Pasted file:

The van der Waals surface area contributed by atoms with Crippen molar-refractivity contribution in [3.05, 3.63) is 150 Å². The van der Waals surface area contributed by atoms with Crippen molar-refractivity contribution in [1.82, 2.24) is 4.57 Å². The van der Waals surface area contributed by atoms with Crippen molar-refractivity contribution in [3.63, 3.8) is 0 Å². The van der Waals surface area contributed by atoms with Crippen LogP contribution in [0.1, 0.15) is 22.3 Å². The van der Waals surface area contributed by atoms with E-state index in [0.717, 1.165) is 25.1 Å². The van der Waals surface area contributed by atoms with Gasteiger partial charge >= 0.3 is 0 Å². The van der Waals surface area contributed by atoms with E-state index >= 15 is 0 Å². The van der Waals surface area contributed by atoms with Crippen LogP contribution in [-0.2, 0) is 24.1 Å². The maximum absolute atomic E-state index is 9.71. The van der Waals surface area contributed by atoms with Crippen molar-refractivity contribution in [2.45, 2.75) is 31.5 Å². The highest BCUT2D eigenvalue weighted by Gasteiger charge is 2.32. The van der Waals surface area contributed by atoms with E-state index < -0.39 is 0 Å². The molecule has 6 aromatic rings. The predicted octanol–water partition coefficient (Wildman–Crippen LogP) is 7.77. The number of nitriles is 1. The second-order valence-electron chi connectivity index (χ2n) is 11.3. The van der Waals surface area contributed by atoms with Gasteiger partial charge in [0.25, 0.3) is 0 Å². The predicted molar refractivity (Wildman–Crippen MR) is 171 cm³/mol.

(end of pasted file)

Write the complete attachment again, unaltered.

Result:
The van der Waals surface area contributed by atoms with Crippen molar-refractivity contribution in [3.05, 3.63) is 150 Å². The van der Waals surface area contributed by atoms with Crippen molar-refractivity contribution in [1.82, 2.24) is 4.57 Å². The van der Waals surface area contributed by atoms with Crippen molar-refractivity contribution in [3.63, 3.8) is 0 Å². The van der Waals surface area contributed by atoms with Crippen LogP contribution in [0.1, 0.15) is 22.3 Å². The van der Waals surface area contributed by atoms with E-state index in [0.717, 1.165) is 25.1 Å². The van der Waals surface area contributed by atoms with Gasteiger partial charge >= 0.3 is 0 Å². The van der Waals surface area contributed by atoms with E-state index >= 15 is 0 Å². The van der Waals surface area contributed by atoms with Crippen LogP contribution in [-0.2, 0) is 24.1 Å². The maximum absolute atomic E-state index is 9.71. The van der Waals surface area contributed by atoms with Crippen molar-refractivity contribution in [2.45, 2.75) is 31.5 Å². The highest BCUT2D eigenvalue weighted by Gasteiger charge is 2.32. The van der Waals surface area contributed by atoms with E-state index < -0.39 is 0 Å². The molecule has 6 aromatic rings. The predicted octanol–water partition coefficient (Wildman–Crippen LogP) is 7.77. The number of nitriles is 1. The second-order valence-electron chi connectivity index (χ2n) is 11.3. The van der Waals surface area contributed by atoms with Gasteiger partial charge in [0.25, 0.3) is 0 Å². The predicted molar refractivity (Wildman–Crippen MR) is 171 cm³/mol.